FAQs

How do I know if my broker caused my losses?

Oftentimes a stockbroker will claim that losses are due to the market or that they will bounce back.  Sometimes this is true.  Unfortunately, sometimes the losses are the stockbroker’s fault and your investments will not recover when the market gets better.  It is always better to call us and ask.  Waiting can result in being barred by certain state, federal or regulatory statutes of limitation.

How much do you charge?

We do not charge anything for our initial consultation. If we decide to take your case, we can take it on a contingency fee basis or hourly. For contingency fee cases, we do not charge our clients for our time unless we win. In that case, we take a percentage of the recovery to pay for our time and effort on the case. We will also advance payment of all case expenses incurred in your prosecuting claims such as filing fees, copying and mailing costs, and research fees. If you recover money as a result of the work that we perform, you will repay us for the amounts we have advanced in payment of case expenses. You do not owe us for our time or case expenses if we lose. For hourly cases, we get paid an hourly rate regardless of the outcome. We will work with you to decide what the best method of payment is.

How much time do I have to file a claim?

If you have suffered investment losses, it is important that you contact an attorney immediately.  State, federal and regulatory statutes of limitation may apply to your claims.  This means that even if you have a viable claim, you may be barred from bringing it because you waited too long.  Conversely, just because it has been a long time, does not necessarily mean that you are barred.  Please contact us immediately, to discuss whether you have a timely claim.

Do I have a choice between arbitration and court?

In most cases, unfortunately, you have no choice between arbitration and court.  Most large brokerage firms put an “arbitration selection clause” in their contracts.  It is likely buried among several pages of legalese in the contract you signed to open an account.  Courts have decided these arbitration selection clauses are valid.  So, if you wish to bring a claim against your broker or a broker-dealer firm, you will probably have to do so in FINRA arbitration.

What is FINRA?

Finra is an acronym; it stands for the “Financial Industry Regulatory Authority.” FINRA is the super-regulator that was created when the old NASD (the “National Association of Securities Dealers”) merged with the regulation, enforcement and arbitration arms of the New York Stock Exchange (NYSE). FINRA now serves as the primary regulator for brokerage firms in the United States, and importantly, it hosts the arbitration forum where our clients bring disputes against their brokerage firms.

What is FINRA arbitration?

FINRA, or the Financial Industry Regulatory Authority, is the forum in which most brokerage firms require customers to arbitrate. Arbitration is much like a court proceeding.  There is a panel of three arbitrators that act as judge and jury, opening and closing statements and witness testimony with direct and cross examinations. The main differences are that FINRA arbitrations are generally shorter and less expensive than court and there is no traditional appeal process. At the end of the proceedings, the arbitrators will make a decision that is final and binding, meaning it cannot be overturned except under extreme or unusual circumstances.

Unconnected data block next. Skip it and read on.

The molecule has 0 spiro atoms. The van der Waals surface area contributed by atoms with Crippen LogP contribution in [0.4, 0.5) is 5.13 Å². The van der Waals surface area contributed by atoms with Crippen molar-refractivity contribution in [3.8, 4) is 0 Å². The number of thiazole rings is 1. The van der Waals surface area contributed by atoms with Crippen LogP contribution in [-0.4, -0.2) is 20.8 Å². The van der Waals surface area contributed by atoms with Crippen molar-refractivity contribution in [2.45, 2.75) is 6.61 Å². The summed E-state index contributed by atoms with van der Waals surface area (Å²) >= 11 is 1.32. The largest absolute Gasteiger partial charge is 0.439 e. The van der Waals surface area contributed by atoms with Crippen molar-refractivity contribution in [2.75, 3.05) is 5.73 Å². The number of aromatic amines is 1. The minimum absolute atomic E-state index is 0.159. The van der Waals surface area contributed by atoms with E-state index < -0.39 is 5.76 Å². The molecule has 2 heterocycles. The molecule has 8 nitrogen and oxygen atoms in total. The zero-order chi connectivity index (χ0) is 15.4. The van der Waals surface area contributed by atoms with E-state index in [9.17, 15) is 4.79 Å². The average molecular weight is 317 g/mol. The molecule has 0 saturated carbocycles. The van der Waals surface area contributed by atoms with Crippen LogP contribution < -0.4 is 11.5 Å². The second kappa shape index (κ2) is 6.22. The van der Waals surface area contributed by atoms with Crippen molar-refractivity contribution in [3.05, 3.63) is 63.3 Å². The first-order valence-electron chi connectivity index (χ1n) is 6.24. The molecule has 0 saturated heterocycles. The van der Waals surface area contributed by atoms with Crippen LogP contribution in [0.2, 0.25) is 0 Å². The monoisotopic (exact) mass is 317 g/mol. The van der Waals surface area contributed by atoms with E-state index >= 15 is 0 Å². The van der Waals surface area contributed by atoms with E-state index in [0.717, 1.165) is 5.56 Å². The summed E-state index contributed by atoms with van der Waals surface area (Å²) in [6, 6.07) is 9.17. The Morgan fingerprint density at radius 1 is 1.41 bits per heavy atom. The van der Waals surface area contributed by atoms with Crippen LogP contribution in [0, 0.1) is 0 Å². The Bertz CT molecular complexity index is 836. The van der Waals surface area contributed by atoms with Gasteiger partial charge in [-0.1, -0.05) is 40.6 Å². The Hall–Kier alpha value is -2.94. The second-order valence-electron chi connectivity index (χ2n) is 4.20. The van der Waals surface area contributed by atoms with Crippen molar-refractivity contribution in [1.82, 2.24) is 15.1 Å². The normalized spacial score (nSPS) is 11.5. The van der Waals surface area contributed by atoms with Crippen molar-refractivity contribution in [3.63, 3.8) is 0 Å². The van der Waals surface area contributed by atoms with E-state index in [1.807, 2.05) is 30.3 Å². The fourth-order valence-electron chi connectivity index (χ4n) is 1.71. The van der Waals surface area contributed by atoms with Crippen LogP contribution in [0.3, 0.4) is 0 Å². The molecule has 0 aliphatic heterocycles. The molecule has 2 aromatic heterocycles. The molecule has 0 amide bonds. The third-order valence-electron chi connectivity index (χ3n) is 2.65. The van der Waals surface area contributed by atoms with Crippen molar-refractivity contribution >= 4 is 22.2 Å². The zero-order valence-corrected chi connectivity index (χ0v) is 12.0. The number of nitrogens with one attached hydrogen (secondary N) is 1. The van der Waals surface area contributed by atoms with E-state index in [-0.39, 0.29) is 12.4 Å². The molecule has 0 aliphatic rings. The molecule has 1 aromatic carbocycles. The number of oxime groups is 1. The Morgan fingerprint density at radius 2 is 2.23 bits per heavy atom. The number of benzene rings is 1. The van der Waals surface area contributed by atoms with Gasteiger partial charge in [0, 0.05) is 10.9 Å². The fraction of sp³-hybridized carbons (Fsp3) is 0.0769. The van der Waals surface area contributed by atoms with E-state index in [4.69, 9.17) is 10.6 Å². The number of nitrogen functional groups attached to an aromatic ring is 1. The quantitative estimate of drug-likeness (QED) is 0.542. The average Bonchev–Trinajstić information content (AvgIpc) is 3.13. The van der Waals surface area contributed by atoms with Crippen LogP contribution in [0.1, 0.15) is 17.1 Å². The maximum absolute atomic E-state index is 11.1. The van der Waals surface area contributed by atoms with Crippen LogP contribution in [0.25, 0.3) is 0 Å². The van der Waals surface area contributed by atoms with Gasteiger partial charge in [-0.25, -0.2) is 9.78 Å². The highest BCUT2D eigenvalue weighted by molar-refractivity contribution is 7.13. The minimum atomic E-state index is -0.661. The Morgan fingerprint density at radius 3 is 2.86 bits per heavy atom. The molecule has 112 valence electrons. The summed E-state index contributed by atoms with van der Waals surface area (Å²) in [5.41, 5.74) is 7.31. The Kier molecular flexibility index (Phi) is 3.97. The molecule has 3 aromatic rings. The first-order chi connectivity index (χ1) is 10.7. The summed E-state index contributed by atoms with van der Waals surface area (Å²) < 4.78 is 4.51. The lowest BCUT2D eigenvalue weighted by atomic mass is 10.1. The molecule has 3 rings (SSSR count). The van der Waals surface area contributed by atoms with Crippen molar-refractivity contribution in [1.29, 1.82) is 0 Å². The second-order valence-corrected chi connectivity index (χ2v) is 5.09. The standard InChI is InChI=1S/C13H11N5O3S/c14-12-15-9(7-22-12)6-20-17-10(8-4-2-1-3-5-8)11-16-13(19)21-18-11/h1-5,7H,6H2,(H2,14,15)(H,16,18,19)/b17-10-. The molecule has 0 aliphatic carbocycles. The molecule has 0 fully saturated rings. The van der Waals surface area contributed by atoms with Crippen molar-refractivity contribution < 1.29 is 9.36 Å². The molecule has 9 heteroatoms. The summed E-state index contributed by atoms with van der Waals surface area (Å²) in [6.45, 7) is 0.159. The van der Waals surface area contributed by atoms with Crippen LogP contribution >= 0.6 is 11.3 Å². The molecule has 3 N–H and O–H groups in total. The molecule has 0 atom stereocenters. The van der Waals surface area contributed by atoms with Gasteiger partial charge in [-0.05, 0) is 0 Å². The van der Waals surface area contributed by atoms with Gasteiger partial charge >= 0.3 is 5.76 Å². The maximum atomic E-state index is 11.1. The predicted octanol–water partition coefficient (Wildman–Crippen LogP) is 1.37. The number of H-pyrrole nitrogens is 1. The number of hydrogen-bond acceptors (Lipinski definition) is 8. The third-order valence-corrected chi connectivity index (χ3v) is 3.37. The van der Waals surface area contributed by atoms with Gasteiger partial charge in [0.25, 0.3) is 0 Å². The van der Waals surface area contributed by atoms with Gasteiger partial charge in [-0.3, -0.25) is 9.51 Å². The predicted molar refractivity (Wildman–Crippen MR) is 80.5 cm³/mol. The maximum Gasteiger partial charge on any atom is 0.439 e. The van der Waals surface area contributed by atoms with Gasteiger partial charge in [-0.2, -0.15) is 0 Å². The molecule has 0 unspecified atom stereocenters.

What types of investment cases do you take?

We take all types of investment cases where an investor lost money.  Some cases that we have taken in the past or are currently investigating include the following products: variable annuities, viaticals, real estate investment trusts or “REITs”, tenants in common or “TICs”, limited partnerships, investment fraud, including Ponzi schemes, structured products, options, margin, oil and gas partnerships, collateralized debt obligations or “CDOs”, collateralized mortgage obligations or “CMOs”, hedge funds, private placements, leveraged exchange traded funds or “ETFs”.  Some of these cases had to do with broker fraud or misconduct including Ponzi schemes, churning, unauthorized trading, misrepresentations and omissions, overconcentration, breach of fiduciary duty and negligence. If you believe you have lost money due to bad investment advice or misconduct, please contact us, we may be able to help.

What is a Ponzi Scheme?

A Ponzi Scheme is a type of pyramid scheme in which a con artist takes money from new investors in order to pay back old investors.

For example, someone could say to you, "I have this great investment and it's going to give you incredible returns." You then give them money, but they don't actually invest it in anything; instead, they give you distributions and pay back your principle with your own money. When your own money runs out, they have to find new investors so they can use their money to pay you and prolong the illusion that you are profiting from the original investment you made. They have to keep finding more and more people to pay back the previous peoples' investments, and so the scheme grows until all the money is gone, at which point it collapses under its own weight.

What is the SEC?

The "SEC" is the United States Securities and Exchange Commission. It was created by the Securities and Exchange Act of 1934, and it's the federal agency that is tasked with regulating securities laws in the United States.

What Sets Chapman LLC Apart?

We’re a small firm, but we’re very focused on representing investors who have fallen victim to fraud, and we take a lot of pride in giving individual attention to every client and being very responsive to their concerns. We have been at this a long time, and over the years, we’ve tried many investment fraud cases. We are unafraid to go toe-to-toe with any financial services firm in this country, and we’ve done that again and again, proving not only our willingness, but our ability to get justice for our clients.